Objective: During the winter, many patients present with suspected infection that could be a viral or a bacterial (co)infection. The aim of this study is to investigate whether the optimal use of procalcitonin (PCT) is different in patients with and without proven viral infections for the purpose of excluding bacteremia. We hypothesize that when a viral infection is confirmed, this lowers the probability of bacteremia and, therefore, influences the appropriate cutoff of procalcitonin. Methods: This study was conducted in the emergency department of an academic medical center in The Netherlands in the winter seasons of 2019 and 2020. Adults (>18 years) with suspected infection, in whom a blood culture and a rapid polymerase chain reaction test for influenza was performed were included. Results: A total of 546 patients were included of whom 47 (8.6%) had a positive blood culture. PCT had an area under the curve of 0.85, 95% confidence interval (95% CI) 0.80-0.91, for prediction of bacteremia. In patients with a proven viral infection (N = 212) PCT < 0.5 µg/L had a sensitivity of 100% (95% CI 63.1-100) and specificity of 81.2% (95% CI 75.1-86.3) to exclude bacteremia. In patients without a viral infection, the procalcitonin cutoff point of < 0.25 µg/L showed a sensitivity of 87.2% (95% CI 72.6-95.7) and specificity of 64.1 % (95% CI 58.3-69.6). Conclusion: In patients with a viral infection, our findings suggest that a PCT concentration of <0.50 µg/L makes bacteremia unlikely. However, this finding needs to be confirmed in a larger population of patients with viral infections, especially because the rate of coinfection in our cohort was low.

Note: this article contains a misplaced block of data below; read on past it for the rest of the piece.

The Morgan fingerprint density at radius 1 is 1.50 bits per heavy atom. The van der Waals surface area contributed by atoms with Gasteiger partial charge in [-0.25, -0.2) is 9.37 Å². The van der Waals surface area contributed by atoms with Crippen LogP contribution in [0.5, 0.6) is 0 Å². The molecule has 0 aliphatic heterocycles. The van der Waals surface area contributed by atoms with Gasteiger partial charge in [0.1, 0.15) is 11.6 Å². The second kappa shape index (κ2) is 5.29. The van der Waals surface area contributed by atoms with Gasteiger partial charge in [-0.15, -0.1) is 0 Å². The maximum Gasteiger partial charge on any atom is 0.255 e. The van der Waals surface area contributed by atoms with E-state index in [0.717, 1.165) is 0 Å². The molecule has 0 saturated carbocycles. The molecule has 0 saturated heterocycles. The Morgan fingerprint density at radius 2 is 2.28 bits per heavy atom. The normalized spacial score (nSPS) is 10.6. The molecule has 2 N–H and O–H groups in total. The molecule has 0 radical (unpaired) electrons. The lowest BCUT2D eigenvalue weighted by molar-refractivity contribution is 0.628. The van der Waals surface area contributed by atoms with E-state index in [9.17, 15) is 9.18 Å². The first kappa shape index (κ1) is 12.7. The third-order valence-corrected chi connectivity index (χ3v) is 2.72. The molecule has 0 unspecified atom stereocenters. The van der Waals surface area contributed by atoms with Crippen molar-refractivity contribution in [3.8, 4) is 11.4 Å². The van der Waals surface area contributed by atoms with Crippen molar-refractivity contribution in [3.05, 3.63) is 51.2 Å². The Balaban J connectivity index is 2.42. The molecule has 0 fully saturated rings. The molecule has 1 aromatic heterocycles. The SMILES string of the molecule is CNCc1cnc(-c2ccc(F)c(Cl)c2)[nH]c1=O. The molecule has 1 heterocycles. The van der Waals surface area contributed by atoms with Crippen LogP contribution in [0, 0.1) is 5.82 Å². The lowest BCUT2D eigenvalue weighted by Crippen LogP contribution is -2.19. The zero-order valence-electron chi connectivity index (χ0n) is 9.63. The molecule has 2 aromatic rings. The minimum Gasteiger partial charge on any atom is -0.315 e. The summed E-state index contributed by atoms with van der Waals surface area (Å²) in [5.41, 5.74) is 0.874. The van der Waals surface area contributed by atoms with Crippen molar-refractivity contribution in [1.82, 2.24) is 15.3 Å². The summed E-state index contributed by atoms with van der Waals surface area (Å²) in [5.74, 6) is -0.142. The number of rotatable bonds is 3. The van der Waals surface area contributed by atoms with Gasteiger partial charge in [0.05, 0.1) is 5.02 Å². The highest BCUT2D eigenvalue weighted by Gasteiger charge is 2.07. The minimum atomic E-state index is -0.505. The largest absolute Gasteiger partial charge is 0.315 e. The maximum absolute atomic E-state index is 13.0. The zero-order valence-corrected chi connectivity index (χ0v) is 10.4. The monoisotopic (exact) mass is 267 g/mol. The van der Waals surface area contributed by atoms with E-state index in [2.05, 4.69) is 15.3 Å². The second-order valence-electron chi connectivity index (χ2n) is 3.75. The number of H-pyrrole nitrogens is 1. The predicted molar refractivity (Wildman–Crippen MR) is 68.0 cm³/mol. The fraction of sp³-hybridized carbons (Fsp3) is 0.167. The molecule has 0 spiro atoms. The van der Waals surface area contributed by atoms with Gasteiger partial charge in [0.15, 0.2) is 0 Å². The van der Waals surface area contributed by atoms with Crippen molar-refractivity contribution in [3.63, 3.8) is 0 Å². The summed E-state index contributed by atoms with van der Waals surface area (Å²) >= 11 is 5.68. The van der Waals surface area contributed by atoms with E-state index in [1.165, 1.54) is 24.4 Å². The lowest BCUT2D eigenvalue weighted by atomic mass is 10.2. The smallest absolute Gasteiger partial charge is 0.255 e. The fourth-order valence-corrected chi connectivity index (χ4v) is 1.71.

6.
Lijecnicki Vjesnik ; 144:123-127, 2022.
Article in Croatian | Scopus | ID: covidwho-1879780

ABSTRACT

Aim:To define the effect of the beginning of COVID-19 pandemic on pediatric emergency departments. Materials and methods: The search od PubMed and Web of Science databases was done with predefined parameters. A review of published literature concerning the characteristics and number of visits to pediatric emergency departments globally during the first wave of COVID-19 pandemic was performed. Results: Out of 176 original scientific reports, 25 made the inclusion criteria of this review. 18 countries were included with Canada, USA and Italy producing the most eligible reports (n=3). All the studies compared the pandemic to pre-pandemic data, and all showed a significant reduction in number of visits to the pediatric emergency departments. The number of hospitalizations mostly correlated with the decrease in number of visits. The reduction in number of visits in all studies was due to infectious diseases. There was no notable increase in life-threatening conditions. Conclusions: COVID-19 pandemic directly contributed to the significant reduction in number of visits to the pediatric emergency departments across the world. The general reduction in visits was mostly due to reduction in infectious diseases. Main theorized reasons are increased hygiene, reduced population mobility and fear of catching COVID-19. © 2022 Hrvatski Lijecnicki Zbor. All rights reserved.

7.
BMC Psychiatry ; 22(1): 384, 2022 06 07.
Article in English | MEDLINE | ID: covidwho-1879230

ABSTRACT